authenticate['password'] = pass
authenticate['remember'] = 'Y' # set cookie to remain logged in.

# Book for a task with _taskid_ (5 digits).
# _date_ is the date in "YYYY-MM-DD" format.
# _hours_ is the time in decimal hours in format "0,0".
def book_time(taskid, date, hours)
task_page = @agent.get("#{PLANNER}/view/task?oid=#{taskid}")

# open edit time
add_link = task_page.links.find do |l|
l.href =~ /\/xplanner\/do\/edit\/time\?/
edit_page = add_link.click

# add new times and submit
timelog = edit_page.form_with(:name => 'timelog')
c = timelog['rowcount'].to_i-1

timelog["reportDate[#{c}]"] = date
timelog["duration[#{c}]"] = hours.to_s
timelog["person1Id[#{c}]"] = '65071' # id of my XPlanner user
Once the API was in place, a simple script extracted the values from the spreadsheet (in fact from an FX input field) and booked it. I just used XPlanner ids as subprojects and copied the cumulated sums of my Excel into the input field.
bot = XplannerHttp.new
bot.login(USER, PASS)
text.split(/\n/).each do |line|
parts = line.scan(SUM_LINE).flatten
parts[1] = parts[1].sub(/,/, '.').to_f
bot.book_time(parts[2], parts[0], parts[1])
# => bot.book_time(65142, '2009-01-22', '1,5')
The second application was used by the HR department to monitor working and extra hours. This was a web application using frame sets and Java Script. Mechanize does not (yet?) support Java Script, so I had to look somewhere else. I started remote controlling my browser by OLE automation, which turned out to be too difficult (for me). Fortunately other people have done a great job creating Watir, which does exactly that. So here we go (again without any error handling):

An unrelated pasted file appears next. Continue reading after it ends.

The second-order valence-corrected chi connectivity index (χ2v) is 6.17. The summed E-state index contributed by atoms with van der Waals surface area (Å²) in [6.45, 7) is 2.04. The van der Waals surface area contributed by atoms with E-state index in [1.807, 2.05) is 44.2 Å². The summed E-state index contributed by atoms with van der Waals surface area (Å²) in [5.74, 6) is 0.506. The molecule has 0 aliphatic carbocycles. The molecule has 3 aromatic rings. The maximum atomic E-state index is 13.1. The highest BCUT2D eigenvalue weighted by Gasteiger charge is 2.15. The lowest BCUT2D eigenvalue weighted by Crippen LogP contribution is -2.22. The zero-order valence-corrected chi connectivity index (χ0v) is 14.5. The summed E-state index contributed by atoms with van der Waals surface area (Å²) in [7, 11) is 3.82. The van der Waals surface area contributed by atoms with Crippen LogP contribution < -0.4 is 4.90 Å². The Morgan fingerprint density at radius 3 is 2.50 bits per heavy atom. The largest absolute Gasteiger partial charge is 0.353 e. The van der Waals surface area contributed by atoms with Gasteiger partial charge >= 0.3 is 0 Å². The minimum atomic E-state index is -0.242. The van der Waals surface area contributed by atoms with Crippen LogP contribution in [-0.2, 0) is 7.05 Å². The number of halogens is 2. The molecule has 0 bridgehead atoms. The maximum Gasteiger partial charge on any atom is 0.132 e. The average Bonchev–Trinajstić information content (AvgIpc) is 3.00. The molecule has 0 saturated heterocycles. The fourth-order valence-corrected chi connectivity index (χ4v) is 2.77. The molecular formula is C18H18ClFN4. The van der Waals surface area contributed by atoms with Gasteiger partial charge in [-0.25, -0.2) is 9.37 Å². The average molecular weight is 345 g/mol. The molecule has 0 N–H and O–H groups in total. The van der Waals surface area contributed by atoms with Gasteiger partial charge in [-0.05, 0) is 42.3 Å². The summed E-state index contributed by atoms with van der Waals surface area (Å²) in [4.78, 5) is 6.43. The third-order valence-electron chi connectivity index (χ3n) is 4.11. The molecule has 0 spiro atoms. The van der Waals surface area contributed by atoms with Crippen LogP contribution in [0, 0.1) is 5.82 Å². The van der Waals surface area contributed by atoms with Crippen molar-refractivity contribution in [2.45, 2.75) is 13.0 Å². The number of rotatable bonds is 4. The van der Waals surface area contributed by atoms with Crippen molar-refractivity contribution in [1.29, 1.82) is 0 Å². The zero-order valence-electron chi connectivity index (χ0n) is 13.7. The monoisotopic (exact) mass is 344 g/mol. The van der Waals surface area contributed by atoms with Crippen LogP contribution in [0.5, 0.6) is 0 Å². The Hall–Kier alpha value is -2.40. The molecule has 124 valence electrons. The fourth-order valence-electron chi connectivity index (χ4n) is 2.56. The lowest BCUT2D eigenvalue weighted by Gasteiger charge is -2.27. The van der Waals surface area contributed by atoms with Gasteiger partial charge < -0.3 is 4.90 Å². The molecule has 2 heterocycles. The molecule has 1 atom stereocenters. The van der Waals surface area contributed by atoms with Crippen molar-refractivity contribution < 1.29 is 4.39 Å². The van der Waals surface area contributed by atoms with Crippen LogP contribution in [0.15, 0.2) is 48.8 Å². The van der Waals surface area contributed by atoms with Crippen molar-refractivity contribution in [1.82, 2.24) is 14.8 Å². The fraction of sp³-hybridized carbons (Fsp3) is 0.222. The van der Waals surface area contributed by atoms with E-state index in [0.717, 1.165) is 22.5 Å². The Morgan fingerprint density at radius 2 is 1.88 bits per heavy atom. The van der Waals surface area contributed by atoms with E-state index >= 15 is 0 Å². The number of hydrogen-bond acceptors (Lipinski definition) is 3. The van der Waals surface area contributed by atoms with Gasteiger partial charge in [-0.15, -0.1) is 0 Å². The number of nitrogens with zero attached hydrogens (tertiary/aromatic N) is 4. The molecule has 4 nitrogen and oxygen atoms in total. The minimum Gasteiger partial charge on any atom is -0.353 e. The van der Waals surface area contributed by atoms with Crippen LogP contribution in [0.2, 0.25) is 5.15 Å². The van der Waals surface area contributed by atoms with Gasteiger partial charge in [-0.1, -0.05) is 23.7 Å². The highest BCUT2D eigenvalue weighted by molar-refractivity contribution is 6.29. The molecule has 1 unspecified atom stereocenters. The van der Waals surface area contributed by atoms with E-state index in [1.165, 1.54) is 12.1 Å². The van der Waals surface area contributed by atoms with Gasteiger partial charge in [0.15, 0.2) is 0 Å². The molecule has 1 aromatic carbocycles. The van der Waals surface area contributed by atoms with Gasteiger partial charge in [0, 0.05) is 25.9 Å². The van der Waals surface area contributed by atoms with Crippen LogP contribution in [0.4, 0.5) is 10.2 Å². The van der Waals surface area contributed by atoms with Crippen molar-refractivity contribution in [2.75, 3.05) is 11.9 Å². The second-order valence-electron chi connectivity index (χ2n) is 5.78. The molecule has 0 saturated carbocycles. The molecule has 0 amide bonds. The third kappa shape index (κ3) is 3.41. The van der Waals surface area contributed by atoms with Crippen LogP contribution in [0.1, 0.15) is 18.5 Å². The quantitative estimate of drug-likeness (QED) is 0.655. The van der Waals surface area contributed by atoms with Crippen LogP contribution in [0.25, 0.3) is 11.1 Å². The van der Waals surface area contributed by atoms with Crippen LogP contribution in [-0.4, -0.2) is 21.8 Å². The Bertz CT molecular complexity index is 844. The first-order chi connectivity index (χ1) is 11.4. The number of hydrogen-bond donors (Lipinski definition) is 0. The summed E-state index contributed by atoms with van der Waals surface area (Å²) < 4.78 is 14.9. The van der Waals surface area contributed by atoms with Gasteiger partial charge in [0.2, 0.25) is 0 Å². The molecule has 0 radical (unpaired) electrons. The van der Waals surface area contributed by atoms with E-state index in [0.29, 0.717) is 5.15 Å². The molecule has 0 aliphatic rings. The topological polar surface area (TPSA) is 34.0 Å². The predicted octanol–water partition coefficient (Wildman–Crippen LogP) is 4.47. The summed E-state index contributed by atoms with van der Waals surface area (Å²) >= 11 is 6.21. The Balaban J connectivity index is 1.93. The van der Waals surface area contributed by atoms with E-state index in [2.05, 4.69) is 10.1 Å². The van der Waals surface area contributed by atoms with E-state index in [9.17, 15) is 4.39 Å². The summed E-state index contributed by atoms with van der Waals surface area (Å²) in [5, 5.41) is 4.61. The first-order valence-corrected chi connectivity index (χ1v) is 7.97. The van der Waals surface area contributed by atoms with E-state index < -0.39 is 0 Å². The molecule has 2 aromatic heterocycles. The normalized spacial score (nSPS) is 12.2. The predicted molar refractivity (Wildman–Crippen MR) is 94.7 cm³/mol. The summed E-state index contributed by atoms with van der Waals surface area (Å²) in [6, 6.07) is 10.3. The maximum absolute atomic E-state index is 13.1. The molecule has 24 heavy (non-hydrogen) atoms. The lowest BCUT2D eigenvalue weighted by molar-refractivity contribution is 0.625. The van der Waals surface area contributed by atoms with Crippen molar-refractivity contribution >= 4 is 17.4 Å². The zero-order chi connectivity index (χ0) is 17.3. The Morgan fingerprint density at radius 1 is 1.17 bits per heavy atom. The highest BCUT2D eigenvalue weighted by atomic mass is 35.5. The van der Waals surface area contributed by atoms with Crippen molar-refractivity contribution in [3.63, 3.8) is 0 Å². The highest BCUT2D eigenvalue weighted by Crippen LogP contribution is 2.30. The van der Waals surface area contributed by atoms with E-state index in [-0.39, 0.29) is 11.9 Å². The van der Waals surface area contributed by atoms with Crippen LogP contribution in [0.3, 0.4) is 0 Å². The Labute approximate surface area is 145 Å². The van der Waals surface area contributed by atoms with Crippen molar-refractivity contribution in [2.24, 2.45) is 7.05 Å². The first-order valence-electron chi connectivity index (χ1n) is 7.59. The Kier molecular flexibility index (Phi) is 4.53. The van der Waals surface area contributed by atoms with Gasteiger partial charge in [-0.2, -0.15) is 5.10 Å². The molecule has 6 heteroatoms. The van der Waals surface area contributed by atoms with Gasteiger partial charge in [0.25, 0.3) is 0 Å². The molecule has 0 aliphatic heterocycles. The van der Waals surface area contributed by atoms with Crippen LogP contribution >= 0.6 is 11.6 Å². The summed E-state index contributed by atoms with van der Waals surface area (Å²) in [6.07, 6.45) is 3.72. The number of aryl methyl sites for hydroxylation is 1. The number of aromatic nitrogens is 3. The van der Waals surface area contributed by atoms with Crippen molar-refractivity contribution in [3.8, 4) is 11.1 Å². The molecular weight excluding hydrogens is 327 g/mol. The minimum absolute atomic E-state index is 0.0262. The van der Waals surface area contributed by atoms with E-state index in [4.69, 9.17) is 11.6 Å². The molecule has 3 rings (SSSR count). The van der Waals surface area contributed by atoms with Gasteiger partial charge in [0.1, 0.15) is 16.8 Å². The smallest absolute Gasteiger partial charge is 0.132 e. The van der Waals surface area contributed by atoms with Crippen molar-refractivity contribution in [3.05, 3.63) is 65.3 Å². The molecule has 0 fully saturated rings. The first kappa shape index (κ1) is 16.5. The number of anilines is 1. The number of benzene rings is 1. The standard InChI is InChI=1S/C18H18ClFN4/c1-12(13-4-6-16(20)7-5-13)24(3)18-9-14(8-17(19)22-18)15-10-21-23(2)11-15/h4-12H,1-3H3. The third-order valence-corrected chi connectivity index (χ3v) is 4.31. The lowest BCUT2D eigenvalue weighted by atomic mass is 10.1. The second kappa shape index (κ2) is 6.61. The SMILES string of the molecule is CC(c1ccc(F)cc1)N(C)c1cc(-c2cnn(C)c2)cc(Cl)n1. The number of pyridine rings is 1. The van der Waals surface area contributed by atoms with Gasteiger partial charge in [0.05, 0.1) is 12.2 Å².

class StimeIe

def initialize
@browser = Watir::Browser.new

def login(user, pass)

login_frame = @browser.frame(:index, 4)
login_frame.text_field(:name, 'Num').set(user)
login_frame.text_field(:name, 'Password').set(pass)
login_frame.button(:name, 'Done').click

# Book for a day with _date_ in format "DD.MM.YYYY".
# _from_ is the time of coming in "HH:MM" format.
# _to_ is the time of leaving in "HH:MM" format.
def book_time(date, from, to)
navigate_to 'Erfassung/Korrektur'
input_frame = @browser.frame(:index, 4)
if input_frame.text_field(:name, 'VonDatum').text != date
input_frame.text_field(:name, 'VonDatum').set(date)

# add new times and submit
input_frame.text_field(:name, 'VonZeit').set(from)
input_frame.text_field(:name, 'BisZeit').set(to)
input_frame.button(:id, 'Change').click
input_frame.button(:id, 'Done').click

# Logout and close the browser.
def close
navigate_to 'Abmelden'

def navigate_to(link_name)
nav_frame = @browser.frame(:index, 3)
nav_frame.link(:text, link_name).click
A little script would extract the first and last time of a day from the spreadsheet and call the bot:
bot = StimeIe.new
times = ...
times.keys.sort.each do |date|
from_until = times[date]
bot.book_time(date, from_until.from, from_until.until)
# => bot.book_time('09.03.2009', '09:00', '18:00')
A Nut to Crack
The third application was the hardest to "crack": A proprietary .NET application used by controlling. I spent (read wasted) some time reverse engineering server and database access. (.NET Reflector is a tool worth knowing. It is able to decompile .NET DLLs.) Then I started scripting the application with AutoIt. AutoIt is a freeware scripting language designed for automating Windows GUIs. Using win32ole AutoIt can be scripted with Ruby: